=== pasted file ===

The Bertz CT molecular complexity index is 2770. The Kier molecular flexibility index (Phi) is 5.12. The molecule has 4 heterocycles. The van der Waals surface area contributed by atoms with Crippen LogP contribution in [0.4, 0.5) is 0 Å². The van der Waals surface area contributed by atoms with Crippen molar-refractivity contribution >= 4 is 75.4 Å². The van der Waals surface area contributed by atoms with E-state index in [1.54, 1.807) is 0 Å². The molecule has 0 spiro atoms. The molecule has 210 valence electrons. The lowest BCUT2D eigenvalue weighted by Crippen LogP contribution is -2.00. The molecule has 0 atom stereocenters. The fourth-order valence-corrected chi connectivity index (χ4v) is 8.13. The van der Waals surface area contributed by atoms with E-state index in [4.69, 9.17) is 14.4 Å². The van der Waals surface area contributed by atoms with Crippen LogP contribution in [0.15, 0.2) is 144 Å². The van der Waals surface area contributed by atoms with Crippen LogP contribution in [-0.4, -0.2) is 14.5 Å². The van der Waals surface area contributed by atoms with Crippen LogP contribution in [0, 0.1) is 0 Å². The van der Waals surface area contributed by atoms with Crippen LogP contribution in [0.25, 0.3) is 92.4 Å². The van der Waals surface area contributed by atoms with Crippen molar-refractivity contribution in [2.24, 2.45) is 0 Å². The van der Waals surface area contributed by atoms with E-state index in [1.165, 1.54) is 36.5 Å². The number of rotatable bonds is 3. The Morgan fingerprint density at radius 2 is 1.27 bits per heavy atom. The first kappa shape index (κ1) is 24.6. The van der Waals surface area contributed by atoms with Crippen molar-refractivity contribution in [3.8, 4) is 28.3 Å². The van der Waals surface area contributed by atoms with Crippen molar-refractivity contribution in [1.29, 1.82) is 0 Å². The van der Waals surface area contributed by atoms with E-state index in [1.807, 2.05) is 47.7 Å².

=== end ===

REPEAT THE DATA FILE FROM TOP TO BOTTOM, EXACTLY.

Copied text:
The Bertz CT molecular complexity index is 2770. The Kier molecular flexibility index (Phi) is 5.12. The molecule has 4 heterocycles. The van der Waals surface area contributed by atoms with Crippen LogP contribution in [0.4, 0.5) is 0 Å². The van der Waals surface area contributed by atoms with Crippen molar-refractivity contribution >= 4 is 75.4 Å². The van der Waals surface area contributed by atoms with E-state index in [1.54, 1.807) is 0 Å². The molecule has 0 spiro atoms. The molecule has 210 valence electrons. The lowest BCUT2D eigenvalue weighted by Crippen LogP contribution is -2.00. The molecule has 0 atom stereocenters. The fourth-order valence-corrected chi connectivity index (χ4v) is 8.13. The van der Waals surface area contributed by atoms with E-state index in [4.69, 9.17) is 14.4 Å². The van der Waals surface area contributed by atoms with Crippen LogP contribution in [0.15, 0.2) is 144 Å². The van der Waals surface area contributed by atoms with Crippen LogP contribution in [-0.4, -0.2) is 14.5 Å². The van der Waals surface area contributed by atoms with Crippen LogP contribution in [0, 0.1) is 0 Å². The van der Waals surface area contributed by atoms with Crippen LogP contribution in [0.25, 0.3) is 92.4 Å². The van der Waals surface area contributed by atoms with Crippen molar-refractivity contribution in [2.24, 2.45) is 0 Å². The van der Waals surface area contributed by atoms with E-state index in [1.165, 1.54) is 36.5 Å². The number of rotatable bonds is 3. The Morgan fingerprint density at radius 2 is 1.27 bits per heavy atom. The first kappa shape index (κ1) is 24.6. The van der Waals surface area contributed by atoms with Crippen molar-refractivity contribution in [3.8, 4) is 28.3 Å². The van der Waals surface area contributed by atoms with Crippen molar-refractivity contribution in [1.29, 1.82) is 0 Å². The van der Waals surface area contributed by atoms with E-state index in [1.807, 2.05) is 47.7 Å².